Related Expertise: Corporate Finance and Strategy
Time is the secret weapon of business. Advantages in response time provide leverage for all the other competitive differences that make up a company's overall competitive advantage.
Many executives believe that competitive advantage is best achieved by providing the most value for the lowest cost. This is the traditional paradigm for corporate success. Providing the most value for the lowest cost in the least amount of time is the new paradigm for corporate success. An increasing number of companies are achieving success by establishing competitive response advantages. These time-based competitors belong to a new generation of companies that manage and compete in different ways.
The new generation of competitors is obtaining remarkable results by focusing its organizations on flexibility and responsiveness. The companies in the table below use their response advantages to grow at least three times as fast as their industries and to earn profits more than twice the average of their competitors.
You have become a time-based competitor when you have accomplished three tasks:
Most of the time a product or service is in your value-delivery system is spent waiting. Delays stem from these causes:
The single greatest cause of inflexibility and slow responsiveness, though, is organizing for economies of scale and control rather than for fast throughput.
To improve its responsiveness a company needs to organize for economies of time and for visibility. To do so, many companies disassemble their functional organizations and reassemble them into permanent, multifunctional teams. The members of these teams focus on entire processes, products, projects, customers, and/or competitors. The teams include everyone who can slow or speed the process and are often in one location. Their performance measures are set to achieve goals rather than efficiency.
One consumer appliance manufacturer formed development teams and challenged them to reduce the company's development cycle from as much as three years to less than 12 months. The teams identified many opportunities. For example, they found that months could be cut from the cycle by transferring several performance tests from the company's central testing laboratories to the design team organization. As the result of such changes, the company is well on its way to achieving its goal.
The customers of time-based competitors obtain special value, although sometimes they do not recognize the value of faster response right away. Flexible, faster response benefits your customers in a number of ways:
These and others benefits affect customers' economics, thus creating value. Time-based competitors retain some of this increased value in the form of increased prices and market share. For example, a manufacturer of a commodity product improved its responsiveness and is gaining share while earning a 20 percent price premium. Its distributors can pay higher prices and still make more money, because their inventory turns four times as fast as the industry average.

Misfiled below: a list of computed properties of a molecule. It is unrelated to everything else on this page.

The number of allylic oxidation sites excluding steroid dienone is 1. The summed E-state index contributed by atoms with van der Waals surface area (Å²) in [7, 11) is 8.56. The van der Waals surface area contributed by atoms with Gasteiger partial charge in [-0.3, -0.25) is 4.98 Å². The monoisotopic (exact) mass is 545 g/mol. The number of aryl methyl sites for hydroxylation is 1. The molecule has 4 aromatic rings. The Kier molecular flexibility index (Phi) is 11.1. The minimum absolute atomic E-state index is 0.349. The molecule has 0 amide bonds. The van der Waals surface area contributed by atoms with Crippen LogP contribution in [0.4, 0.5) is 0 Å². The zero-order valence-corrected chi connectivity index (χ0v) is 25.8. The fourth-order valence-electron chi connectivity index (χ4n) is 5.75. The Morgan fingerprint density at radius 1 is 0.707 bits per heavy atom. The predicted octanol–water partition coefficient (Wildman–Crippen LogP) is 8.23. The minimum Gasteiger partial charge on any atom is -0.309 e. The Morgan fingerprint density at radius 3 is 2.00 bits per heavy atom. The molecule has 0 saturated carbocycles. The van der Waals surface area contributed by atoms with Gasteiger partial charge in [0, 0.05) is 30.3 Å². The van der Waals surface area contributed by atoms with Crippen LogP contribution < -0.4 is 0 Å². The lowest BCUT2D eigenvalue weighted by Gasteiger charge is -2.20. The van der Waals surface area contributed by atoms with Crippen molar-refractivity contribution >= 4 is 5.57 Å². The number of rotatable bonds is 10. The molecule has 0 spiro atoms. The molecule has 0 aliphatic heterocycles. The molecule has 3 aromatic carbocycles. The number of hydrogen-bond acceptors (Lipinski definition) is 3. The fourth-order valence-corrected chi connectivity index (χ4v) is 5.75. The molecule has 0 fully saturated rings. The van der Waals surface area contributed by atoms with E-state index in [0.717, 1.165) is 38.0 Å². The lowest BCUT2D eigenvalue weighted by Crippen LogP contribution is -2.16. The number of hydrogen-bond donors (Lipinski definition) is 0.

Improved responsiveness creates greater customer dependency and thus increases market share. A supplier of a custom industrial product could not increase its share of customer purchases using traditional means but did so after reducing its response time by 75 percent on every order, including semicustom fabrication. As customers became confident that they could rely on this company as a sole supplier, its share of their purchases increased from 30 to 45 percent.
The greatest risk you run in becoming a time-based competitor is that one of your competitors might become one simultaneously. If you increase your responsiveness at equal rates, any advantage either of you achieves will be arbitraged away in the marketplace and only your customers will benefit.
True value and additional profits result only if you can establish a substantial response advantage over your competitors that will be difficult if not impossible for them to close. You can do this by:
The journey to becoming a time-based competitor is demanding. It must begin with a vision of what could be. The vision needs to be sufficiently clear and attractive to motivate you and your organization to rethink the structure and activities of your whole value-delivery system, so as to maximize its performance.
Initiating and executing a program that improves the responsiveness of an organization rapidly is not easy. Such a program must compete with other programs for attention. Further, the job is difficult to delegate to your subordinates, because improving responsiveness requires breaking down rigidities and delays across, as well as within, functions. Thus, you must stay involved. Finally, sustaining the rate of improvement and the accompanying benefits necessitates a philosophical change. Top management must shift its focus from cost to time, and its objectives from control and functional optimization to providing resources to compress time throughout the organization.
You, as the keeper of the vision, must believe that time is your number-one competitor.